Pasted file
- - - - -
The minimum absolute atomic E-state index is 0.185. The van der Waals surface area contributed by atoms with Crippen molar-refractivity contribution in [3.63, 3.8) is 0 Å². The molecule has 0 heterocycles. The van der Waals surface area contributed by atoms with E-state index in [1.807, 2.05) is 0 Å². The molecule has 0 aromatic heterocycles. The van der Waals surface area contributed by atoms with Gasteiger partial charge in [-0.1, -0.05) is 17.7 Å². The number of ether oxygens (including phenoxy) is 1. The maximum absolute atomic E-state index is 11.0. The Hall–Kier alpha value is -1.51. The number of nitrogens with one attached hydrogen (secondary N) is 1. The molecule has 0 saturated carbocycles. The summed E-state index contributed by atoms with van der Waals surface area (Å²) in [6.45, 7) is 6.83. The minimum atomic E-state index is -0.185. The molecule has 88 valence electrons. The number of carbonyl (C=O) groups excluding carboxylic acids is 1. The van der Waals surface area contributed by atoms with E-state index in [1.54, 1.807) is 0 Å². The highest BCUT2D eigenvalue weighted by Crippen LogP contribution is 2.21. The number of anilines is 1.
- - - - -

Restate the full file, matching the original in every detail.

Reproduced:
The minimum absolute atomic E-state index is 0.185. The van der Waals surface area contributed by atoms with Crippen molar-refractivity contribution in [3.63, 3.8) is 0 Å². The molecule has 0 heterocycles. The van der Waals surface area contributed by atoms with E-state index in [1.807, 2.05) is 0 Å². The molecule has 0 aromatic heterocycles. The van der Waals surface area contributed by atoms with Gasteiger partial charge in [-0.1, -0.05) is 17.7 Å². The number of ether oxygens (including phenoxy) is 1. The maximum absolute atomic E-state index is 11.0. The Hall–Kier alpha value is -1.51. The number of nitrogens with one attached hydrogen (secondary N) is 1. The molecule has 0 saturated carbocycles. The summed E-state index contributed by atoms with van der Waals surface area (Å²) in [6.45, 7) is 6.83. The minimum atomic E-state index is -0.185. The molecule has 88 valence electrons. The number of carbonyl (C=O) groups excluding carboxylic acids is 1. The van der Waals surface area contributed by atoms with E-state index in [1.54, 1.807) is 0 Å². The highest BCUT2D eigenvalue weighted by Crippen LogP contribution is 2.21. The number of anilines is 1.